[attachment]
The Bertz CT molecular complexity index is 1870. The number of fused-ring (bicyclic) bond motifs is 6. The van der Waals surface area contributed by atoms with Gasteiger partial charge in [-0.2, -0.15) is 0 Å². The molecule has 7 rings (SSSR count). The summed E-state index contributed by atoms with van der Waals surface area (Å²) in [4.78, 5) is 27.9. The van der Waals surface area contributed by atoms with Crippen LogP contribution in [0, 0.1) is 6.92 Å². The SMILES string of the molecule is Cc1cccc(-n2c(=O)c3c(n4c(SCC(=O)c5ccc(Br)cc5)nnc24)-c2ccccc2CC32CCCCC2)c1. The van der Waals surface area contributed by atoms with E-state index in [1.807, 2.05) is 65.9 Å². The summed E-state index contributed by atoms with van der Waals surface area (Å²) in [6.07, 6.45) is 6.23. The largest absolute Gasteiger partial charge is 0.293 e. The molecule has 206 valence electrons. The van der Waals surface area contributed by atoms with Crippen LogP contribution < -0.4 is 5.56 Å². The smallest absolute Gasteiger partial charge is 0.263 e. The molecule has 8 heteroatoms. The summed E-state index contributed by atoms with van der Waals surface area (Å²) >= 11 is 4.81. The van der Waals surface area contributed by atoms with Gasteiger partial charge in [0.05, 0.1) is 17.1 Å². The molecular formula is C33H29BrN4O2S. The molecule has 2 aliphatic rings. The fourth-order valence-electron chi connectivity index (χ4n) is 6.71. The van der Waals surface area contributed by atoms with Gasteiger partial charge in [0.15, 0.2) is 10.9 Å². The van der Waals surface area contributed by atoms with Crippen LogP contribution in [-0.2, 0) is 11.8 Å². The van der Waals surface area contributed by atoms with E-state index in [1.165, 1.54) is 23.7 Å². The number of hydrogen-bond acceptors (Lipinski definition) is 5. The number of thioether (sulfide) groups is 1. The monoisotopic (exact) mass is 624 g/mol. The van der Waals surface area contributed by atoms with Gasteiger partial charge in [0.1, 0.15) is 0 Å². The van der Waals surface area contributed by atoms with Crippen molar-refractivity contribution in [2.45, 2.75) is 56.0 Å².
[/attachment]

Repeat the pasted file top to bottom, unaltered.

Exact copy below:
The Bertz CT molecular complexity index is 1870. The number of fused-ring (bicyclic) bond motifs is 6. The van der Waals surface area contributed by atoms with Gasteiger partial charge in [-0.2, -0.15) is 0 Å². The molecule has 7 rings (SSSR count). The summed E-state index contributed by atoms with van der Waals surface area (Å²) in [4.78, 5) is 27.9. The van der Waals surface area contributed by atoms with Crippen LogP contribution in [0, 0.1) is 6.92 Å². The SMILES string of the molecule is Cc1cccc(-n2c(=O)c3c(n4c(SCC(=O)c5ccc(Br)cc5)nnc24)-c2ccccc2CC32CCCCC2)c1. The van der Waals surface area contributed by atoms with E-state index in [1.807, 2.05) is 65.9 Å². The summed E-state index contributed by atoms with van der Waals surface area (Å²) in [6.07, 6.45) is 6.23. The largest absolute Gasteiger partial charge is 0.293 e. The molecule has 206 valence electrons. The van der Waals surface area contributed by atoms with Crippen LogP contribution < -0.4 is 5.56 Å². The smallest absolute Gasteiger partial charge is 0.263 e. The molecule has 8 heteroatoms. The summed E-state index contributed by atoms with van der Waals surface area (Å²) >= 11 is 4.81. The van der Waals surface area contributed by atoms with Gasteiger partial charge in [0.05, 0.1) is 17.1 Å². The molecular formula is C33H29BrN4O2S. The molecule has 2 aliphatic rings. The fourth-order valence-electron chi connectivity index (χ4n) is 6.71. The van der Waals surface area contributed by atoms with Gasteiger partial charge in [0.15, 0.2) is 10.9 Å². The van der Waals surface area contributed by atoms with Crippen LogP contribution in [-0.2, 0) is 11.8 Å². The van der Waals surface area contributed by atoms with E-state index in [1.165, 1.54) is 23.7 Å². The number of hydrogen-bond acceptors (Lipinski definition) is 5. The number of thioether (sulfide) groups is 1. The monoisotopic (exact) mass is 624 g/mol. The van der Waals surface area contributed by atoms with Gasteiger partial charge in [0.1, 0.15) is 0 Å². The van der Waals surface area contributed by atoms with Crippen molar-refractivity contribution in [2.45, 2.75) is 56.0 Å².